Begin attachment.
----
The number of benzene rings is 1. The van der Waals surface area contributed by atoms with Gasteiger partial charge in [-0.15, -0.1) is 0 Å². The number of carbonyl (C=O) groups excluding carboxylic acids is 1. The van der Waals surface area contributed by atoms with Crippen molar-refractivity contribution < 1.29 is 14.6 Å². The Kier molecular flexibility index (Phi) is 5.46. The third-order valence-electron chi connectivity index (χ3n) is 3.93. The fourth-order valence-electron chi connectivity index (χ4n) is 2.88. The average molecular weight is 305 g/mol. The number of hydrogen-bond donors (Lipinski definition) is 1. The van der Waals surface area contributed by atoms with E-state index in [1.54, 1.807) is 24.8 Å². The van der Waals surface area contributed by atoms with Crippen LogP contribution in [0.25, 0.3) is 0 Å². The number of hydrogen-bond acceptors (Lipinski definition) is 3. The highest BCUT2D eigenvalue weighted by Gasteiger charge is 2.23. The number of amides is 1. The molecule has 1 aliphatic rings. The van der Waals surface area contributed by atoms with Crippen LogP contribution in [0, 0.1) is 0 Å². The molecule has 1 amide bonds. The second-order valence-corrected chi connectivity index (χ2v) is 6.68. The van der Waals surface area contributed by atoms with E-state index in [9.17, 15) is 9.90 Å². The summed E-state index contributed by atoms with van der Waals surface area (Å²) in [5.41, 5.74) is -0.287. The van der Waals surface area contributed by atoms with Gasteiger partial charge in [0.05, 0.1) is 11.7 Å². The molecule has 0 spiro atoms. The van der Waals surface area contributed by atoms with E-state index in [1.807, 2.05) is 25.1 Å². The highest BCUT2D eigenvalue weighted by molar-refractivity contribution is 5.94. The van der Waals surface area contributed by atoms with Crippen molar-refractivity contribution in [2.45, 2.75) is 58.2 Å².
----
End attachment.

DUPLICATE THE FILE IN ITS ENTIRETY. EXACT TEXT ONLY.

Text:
The number of benzene rings is 1. The van der Waals surface area contributed by atoms with Gasteiger partial charge in [-0.15, -0.1) is 0 Å². The number of carbonyl (C=O) groups excluding carboxylic acids is 1. The van der Waals surface area contributed by atoms with Crippen molar-refractivity contribution < 1.29 is 14.6 Å². The Kier molecular flexibility index (Phi) is 5.46. The third-order valence-electron chi connectivity index (χ3n) is 3.93. The fourth-order valence-electron chi connectivity index (χ4n) is 2.88. The average molecular weight is 305 g/mol. The number of hydrogen-bond donors (Lipinski definition) is 1. The van der Waals surface area contributed by atoms with E-state index in [1.54, 1.807) is 24.8 Å². The van der Waals surface area contributed by atoms with Crippen LogP contribution in [0.25, 0.3) is 0 Å². The number of hydrogen-bond acceptors (Lipinski definition) is 3. The highest BCUT2D eigenvalue weighted by Gasteiger charge is 2.23. The number of amides is 1. The molecule has 1 aliphatic rings. The van der Waals surface area contributed by atoms with Crippen LogP contribution in [0, 0.1) is 0 Å². The molecule has 1 amide bonds. The second-order valence-corrected chi connectivity index (χ2v) is 6.68. The van der Waals surface area contributed by atoms with E-state index in [9.17, 15) is 9.90 Å². The summed E-state index contributed by atoms with van der Waals surface area (Å²) in [5.41, 5.74) is -0.287. The van der Waals surface area contributed by atoms with Gasteiger partial charge in [0.05, 0.1) is 11.7 Å². The molecule has 0 spiro atoms. The van der Waals surface area contributed by atoms with E-state index in [1.807, 2.05) is 25.1 Å². The highest BCUT2D eigenvalue weighted by molar-refractivity contribution is 5.94. The van der Waals surface area contributed by atoms with Crippen molar-refractivity contribution in [2.45, 2.75) is 58.2 Å².